BB&T (NYSE:BBT) on July 18 redeemed $2.475 billion in trust preferred and other capital securities, of which $1.525 billion had fixed coupons of 6.75% or higher. $350 million in enhanced trust securities had a coupon of 8.1%, and $575 million paid a whopping 9.6%. The company then on July 25 issued $1 billion in noncumulative preferred shares, with a coupon of 5.625%, callable on Aug. 1, 2017. The preferred shares are rated Baa2/BBB, and were trading at a slight premium on Monday, closing at $25.17.
Wells Fargo (NYSE:WFC) on June 15 redeemed $1.8 billion of trust preferred securities, with an average coupon of 6.31%. The company on Aug. 13 issued $750 million in noncumulative preferred shares, rated Baa3/BBB+, with a coupon of 5.2%.
Pursuing Higher Yields
There are opportunities out there for investors looking for a higher level of current income, who are willing to take on greater risk than that of bonds or preferred stock.
Energy master limited partnerships can offer attractive yields with some growth prospects. While the following two examples have seen moderate share-price declines year-to-date, in a weak market for energy prices, they both feature attractive yields, with “distributions” (the LP equivalent of dividends) increasing over time, and very strong price performance over the long haul.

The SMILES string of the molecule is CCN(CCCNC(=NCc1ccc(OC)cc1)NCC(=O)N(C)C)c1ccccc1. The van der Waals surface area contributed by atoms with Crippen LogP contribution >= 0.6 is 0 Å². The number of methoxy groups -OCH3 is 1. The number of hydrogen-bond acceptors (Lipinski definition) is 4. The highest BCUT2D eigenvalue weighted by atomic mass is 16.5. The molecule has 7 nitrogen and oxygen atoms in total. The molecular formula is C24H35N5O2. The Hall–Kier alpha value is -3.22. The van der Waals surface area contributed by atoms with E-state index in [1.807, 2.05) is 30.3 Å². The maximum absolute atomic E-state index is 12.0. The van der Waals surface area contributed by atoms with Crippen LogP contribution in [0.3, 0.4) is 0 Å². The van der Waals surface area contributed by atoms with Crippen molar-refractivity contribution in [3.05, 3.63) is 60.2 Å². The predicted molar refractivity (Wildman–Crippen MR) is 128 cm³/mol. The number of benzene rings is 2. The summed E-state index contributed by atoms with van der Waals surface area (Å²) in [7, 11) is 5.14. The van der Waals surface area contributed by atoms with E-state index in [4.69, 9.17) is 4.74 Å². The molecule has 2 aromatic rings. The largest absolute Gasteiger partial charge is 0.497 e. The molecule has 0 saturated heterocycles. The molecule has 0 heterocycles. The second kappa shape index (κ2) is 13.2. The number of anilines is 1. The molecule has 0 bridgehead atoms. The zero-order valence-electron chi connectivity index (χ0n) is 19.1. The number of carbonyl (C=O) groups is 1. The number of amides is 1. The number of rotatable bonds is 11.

Kinder Morgan Energy Partners, LP (NYSE:KMP) is mainly a gas pipeline operator. The partnership shares have a yield of 5.98%, based on the most recently quarterly distribution of $1.23 and Monday’s closing price of $82.23. The company has had a very strong track record for dividend increases over the past several years. The five-year total return for the partnership units was 130% through Monday’s close.
AmeriGas Partners LP (APU) is a domestic propane distributor. The partnership shares have a yield of 7.68% based on the most recent quarterly distribution of 80 cents and Monday’s closing price of $41.67. APU has returned 79% during the past five years:
Regarding energy prices, Deutsche Bank analyst David Bianco on Monday said “the sharp selloff in oil prices in May-Jun was among the first signals of slowing global growth. The rebound in oil prices since then despite no improvement in China growth, stronger dollar and diminished likelihood of [additional monetary stimulus by the Federal Reserve] is a welcome signal,” since “high oil without [quantitative easing by the Fed] should raise confidence in high price sustainability,” which supports “the Energy sector’s PE.”
Of course, for KMP and APU, the investor’s main focus should be income, with the hope of price stability. The growth prospects are gravy.
This article is republished from The Street and originally appeared here. Read more articles from Philip van Doorn on TheStreet.com, including: